November 26, 2020

Health Information: U.S. Federal Government Launches Pain Research Database

From the National Institutes of Health:

The Interagency Pain Research Portfolio (IPRP), a database that provides information about pain research and training activities supported by the federal government, has been launched by six federal agencies.

Pain is a symptom of many disorders; chronic pain can present as a disease in of itself. The economic cost of pain is estimated to be hundreds of billions of dollars annually in lost wages and productivity.

The Interagency Pain Research Portfolio website. Users can search the database for information about federally funded pain research projects.

“This database will provide the public and the research community with an important tool to learn more about the breadth and details of pain research supported across the federal government. They can search for individual research projects or sets of projects grouped by themes uniquely relevant to pain,” said Linda Porter, Ph.D., Policy Advisor for Pain at the National Institute of Neurological Disorders and Stroke (NINDS), part of the National Institutes of Health (NIH). “It also can be helpful in identifying potential collaborators by searching for topic areas of interest or for investigators.”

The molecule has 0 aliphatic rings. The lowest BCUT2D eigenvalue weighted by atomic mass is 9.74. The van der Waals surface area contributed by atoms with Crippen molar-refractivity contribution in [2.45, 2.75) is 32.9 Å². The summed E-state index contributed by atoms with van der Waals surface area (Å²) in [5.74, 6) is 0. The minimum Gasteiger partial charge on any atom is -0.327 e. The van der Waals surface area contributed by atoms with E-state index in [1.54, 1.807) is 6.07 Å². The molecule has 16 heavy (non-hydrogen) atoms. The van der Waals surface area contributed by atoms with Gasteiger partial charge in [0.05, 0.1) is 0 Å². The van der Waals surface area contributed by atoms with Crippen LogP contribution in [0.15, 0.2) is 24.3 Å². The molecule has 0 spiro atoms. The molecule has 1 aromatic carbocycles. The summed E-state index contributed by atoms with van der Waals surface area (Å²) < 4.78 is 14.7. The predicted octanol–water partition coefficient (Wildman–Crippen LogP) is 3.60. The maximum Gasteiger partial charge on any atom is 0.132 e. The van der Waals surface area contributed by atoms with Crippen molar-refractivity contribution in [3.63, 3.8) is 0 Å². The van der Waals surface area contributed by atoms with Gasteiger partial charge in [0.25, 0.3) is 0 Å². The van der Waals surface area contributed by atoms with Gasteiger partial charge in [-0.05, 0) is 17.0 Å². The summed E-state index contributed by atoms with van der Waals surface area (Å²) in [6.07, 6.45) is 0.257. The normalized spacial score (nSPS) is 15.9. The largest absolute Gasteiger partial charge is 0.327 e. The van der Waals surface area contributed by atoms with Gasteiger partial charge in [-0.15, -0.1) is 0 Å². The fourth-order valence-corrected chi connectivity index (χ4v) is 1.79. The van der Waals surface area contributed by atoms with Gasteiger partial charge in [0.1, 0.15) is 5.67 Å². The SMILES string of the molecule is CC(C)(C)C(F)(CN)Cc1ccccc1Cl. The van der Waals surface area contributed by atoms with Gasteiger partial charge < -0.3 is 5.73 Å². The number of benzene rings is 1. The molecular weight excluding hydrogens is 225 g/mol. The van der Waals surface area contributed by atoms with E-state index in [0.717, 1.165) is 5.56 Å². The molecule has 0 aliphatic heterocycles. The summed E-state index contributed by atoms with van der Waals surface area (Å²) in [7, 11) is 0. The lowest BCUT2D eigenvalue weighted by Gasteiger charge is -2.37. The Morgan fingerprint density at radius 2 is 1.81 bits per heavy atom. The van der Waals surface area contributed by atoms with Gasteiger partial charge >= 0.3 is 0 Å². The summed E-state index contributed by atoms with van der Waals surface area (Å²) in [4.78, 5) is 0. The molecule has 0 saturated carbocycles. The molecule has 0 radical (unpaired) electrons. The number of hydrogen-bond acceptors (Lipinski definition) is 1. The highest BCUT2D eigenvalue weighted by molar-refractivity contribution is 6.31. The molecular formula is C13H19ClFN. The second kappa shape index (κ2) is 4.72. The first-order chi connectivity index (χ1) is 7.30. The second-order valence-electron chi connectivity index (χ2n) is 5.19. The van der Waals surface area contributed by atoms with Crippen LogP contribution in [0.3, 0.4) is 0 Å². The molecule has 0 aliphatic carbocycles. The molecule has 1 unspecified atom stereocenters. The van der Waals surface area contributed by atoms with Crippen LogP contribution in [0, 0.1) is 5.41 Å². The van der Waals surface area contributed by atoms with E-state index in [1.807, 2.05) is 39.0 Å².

Users of the database easily can search over 1,200 research projects in a multi-tiered system. In Tier 1, grants are organized as basic, translational (research that can be applied to diseases), or clinical research projects. In Tier 2, grants are sorted among 29 scientific topic areas related to pain, such as biobehavioral and psychosocial mechanisms, chronic overlapping conditions, and neurobiological mechanisms.

Direct to Database

About Gary Price

Gary Price (gprice@mediasourceinc.com) is a librarian, writer, consultant, and frequent conference speaker based in the Washington D.C. metro area. Before launching INFOdocket, Price and Shirl Kennedy were the founders and senior editors at ResourceShelf and DocuTicker for 10 years. From 2006-2009 he was Director of Online Information Services at Ask.com, and is currently a contributing editor at Search Engine Land.

Share